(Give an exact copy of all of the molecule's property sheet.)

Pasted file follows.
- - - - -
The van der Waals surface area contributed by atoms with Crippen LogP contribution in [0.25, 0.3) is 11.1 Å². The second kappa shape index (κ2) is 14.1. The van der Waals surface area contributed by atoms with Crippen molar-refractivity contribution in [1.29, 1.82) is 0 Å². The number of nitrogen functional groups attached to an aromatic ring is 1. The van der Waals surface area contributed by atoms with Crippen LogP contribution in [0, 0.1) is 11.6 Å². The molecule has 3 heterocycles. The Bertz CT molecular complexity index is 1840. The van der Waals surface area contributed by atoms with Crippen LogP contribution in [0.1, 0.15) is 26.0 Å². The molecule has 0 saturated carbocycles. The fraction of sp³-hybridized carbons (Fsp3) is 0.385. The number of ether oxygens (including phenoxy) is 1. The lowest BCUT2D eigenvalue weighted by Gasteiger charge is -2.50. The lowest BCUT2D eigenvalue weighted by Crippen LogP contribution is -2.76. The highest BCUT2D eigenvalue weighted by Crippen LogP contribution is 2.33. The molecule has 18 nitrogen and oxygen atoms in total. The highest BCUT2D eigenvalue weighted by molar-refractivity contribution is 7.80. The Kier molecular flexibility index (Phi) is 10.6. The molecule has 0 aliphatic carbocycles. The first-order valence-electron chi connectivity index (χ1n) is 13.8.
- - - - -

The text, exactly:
The van der Waals surface area contributed by atoms with Crippen LogP contribution in [0.25, 0.3) is 11.1 Å². The second kappa shape index (κ2) is 14.1. The van der Waals surface area contributed by atoms with Crippen molar-refractivity contribution in [1.29, 1.82) is 0 Å². The number of nitrogen functional groups attached to an aromatic ring is 1. The van der Waals surface area contributed by atoms with Crippen LogP contribution in [0, 0.1) is 11.6 Å². The molecule has 3 heterocycles. The Bertz CT molecular complexity index is 1840. The van der Waals surface area contributed by atoms with Crippen LogP contribution in [0.1, 0.15) is 26.0 Å². The molecule has 0 saturated carbocycles. The fraction of sp³-hybridized carbons (Fsp3) is 0.385. The number of ether oxygens (including phenoxy) is 1. The lowest BCUT2D eigenvalue weighted by Gasteiger charge is -2.50. The lowest BCUT2D eigenvalue weighted by Crippen LogP contribution is -2.76. The highest BCUT2D eigenvalue weighted by Crippen LogP contribution is 2.33. The molecule has 18 nitrogen and oxygen atoms in total. The highest BCUT2D eigenvalue weighted by molar-refractivity contribution is 7.80. The Kier molecular flexibility index (Phi) is 10.6. The molecule has 0 aliphatic carbocycles. The first-order valence-electron chi connectivity index (χ1n) is 13.8.